If passing a weekday fishing or canoeing with your best buddies sounds like a far better way to spend your time than cold-calling strangers from a nondescript cubicle, well, you’re probably right. Yes, these activities are a font of great personal enjoyment. But experts note also that the people with whom you share popular pastimes are also among the most promising sources of new business.

“America is a fragmented society,” says Richard Weylman, founder and president, Weylman Center LLC, Boca Grande, Fla. “People group together based on what they do for a living, their special interests and how they recreate. If you’re not targeting these groups, then you’re trying to be all things to all people. America has rejected this approach.”

As a type of niche marketing strategy, sources say, prospecting to individuals who share one’s own hobbies can be highly rewarding–and profitable. What better way to generate business than by mixing it with pleasure, schmoozing with people who partake of your enthusiasm for a popular pastime, be it stamp-collecting, sky-diving, gardening or bird-watching. Engaging the prospect in a discussion about a mutual avocation can help build rapport, establish trust and transition the relationship from a personal to a professional footing.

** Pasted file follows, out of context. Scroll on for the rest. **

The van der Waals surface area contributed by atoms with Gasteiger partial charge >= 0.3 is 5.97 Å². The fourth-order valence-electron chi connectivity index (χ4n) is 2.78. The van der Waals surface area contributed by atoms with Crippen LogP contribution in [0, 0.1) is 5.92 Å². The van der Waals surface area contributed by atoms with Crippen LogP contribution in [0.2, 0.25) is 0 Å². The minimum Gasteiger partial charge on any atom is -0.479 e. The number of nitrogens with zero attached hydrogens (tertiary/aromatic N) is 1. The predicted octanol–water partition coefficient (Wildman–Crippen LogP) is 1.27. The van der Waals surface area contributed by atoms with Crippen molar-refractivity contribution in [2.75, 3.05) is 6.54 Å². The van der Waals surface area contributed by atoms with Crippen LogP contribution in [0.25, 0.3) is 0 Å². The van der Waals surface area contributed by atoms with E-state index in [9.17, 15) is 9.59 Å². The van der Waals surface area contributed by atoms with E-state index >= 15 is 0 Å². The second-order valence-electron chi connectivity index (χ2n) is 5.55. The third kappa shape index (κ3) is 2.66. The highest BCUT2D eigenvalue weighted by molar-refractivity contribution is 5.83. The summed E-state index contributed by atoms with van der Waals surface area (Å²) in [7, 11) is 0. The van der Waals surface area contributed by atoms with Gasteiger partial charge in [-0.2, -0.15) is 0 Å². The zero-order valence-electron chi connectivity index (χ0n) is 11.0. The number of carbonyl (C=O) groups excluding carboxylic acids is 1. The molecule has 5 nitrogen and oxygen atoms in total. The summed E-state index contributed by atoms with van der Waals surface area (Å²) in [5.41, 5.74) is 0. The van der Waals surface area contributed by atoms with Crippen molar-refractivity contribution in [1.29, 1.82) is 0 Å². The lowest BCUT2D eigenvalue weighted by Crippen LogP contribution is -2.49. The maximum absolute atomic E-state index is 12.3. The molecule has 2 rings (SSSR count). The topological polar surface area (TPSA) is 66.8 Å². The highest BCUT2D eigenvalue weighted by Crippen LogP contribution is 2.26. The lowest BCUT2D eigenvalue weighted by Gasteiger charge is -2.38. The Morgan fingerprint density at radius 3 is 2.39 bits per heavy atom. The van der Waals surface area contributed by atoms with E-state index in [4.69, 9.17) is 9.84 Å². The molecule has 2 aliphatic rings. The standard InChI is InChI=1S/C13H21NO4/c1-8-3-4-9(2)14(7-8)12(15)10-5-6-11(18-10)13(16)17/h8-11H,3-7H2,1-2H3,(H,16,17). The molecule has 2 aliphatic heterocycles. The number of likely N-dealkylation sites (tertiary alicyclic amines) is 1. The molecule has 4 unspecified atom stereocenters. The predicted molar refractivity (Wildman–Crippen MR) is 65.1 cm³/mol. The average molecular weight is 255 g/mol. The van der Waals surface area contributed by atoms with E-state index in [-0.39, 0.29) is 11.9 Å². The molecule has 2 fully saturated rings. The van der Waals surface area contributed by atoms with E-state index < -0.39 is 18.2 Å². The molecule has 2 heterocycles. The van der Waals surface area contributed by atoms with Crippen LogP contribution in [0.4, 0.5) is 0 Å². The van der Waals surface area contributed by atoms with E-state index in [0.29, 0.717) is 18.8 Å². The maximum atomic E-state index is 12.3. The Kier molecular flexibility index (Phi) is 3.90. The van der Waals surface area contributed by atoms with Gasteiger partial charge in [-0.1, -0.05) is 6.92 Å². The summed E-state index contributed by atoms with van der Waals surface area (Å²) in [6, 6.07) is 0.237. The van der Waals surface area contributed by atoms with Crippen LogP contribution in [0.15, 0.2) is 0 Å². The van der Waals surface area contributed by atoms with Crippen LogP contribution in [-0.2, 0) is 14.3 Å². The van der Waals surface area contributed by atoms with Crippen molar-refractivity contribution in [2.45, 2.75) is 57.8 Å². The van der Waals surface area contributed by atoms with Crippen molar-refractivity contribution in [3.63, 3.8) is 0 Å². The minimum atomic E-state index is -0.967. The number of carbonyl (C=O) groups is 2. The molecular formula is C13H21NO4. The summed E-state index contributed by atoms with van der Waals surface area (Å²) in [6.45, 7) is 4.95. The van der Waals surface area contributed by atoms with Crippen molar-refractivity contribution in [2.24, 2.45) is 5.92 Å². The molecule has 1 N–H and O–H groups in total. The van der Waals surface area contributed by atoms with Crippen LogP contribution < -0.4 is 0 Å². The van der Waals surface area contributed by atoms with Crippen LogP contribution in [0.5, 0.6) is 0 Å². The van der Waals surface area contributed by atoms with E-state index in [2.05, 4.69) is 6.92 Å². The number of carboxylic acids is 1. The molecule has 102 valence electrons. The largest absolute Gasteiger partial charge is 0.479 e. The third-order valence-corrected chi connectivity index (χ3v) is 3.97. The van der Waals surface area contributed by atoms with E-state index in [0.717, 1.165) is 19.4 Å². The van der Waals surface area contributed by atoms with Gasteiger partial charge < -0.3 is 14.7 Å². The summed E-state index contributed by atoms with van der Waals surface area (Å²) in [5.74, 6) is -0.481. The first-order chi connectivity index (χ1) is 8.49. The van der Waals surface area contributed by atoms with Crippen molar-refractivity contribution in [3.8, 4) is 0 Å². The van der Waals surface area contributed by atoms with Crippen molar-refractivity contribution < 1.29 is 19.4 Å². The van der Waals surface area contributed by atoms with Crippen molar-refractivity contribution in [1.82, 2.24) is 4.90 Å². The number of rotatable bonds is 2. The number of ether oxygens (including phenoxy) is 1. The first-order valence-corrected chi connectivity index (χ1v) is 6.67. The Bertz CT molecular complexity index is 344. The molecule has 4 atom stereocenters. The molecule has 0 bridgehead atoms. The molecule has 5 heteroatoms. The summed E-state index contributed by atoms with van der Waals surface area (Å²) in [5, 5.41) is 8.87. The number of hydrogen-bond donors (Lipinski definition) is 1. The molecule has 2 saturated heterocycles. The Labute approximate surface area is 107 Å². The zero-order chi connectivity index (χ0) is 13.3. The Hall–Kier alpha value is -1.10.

“It opens doors,” says Mandy Ebert, an associate national director of American National Insurance, Galveston, Tex. “If you have a connection with a particular client by virtue of a shared hobby, you can use that as a springboard to develop new business.”

She should know. Ebert’s division, America’s Playground & Hobbyists, helps affiliated property-casualty and life insurance agents prospect to owners of motorcycles, recreational vehicles and cars, the last of which is served by a company unit dubbed CHROME (classics, hot-rods, replicas, originals, modified and exotics).

To help connect with these enthusiasts, American National offers policy discounts to groups the company endorses. For the Victory Motorcycle Club, for example, the insurer provides deals on motorcycle coverage, armored gear (such as helmets and jackets) and ancillary products. The company also avails agents of marketing literature, sales presentations and resources for sponsoring organization events.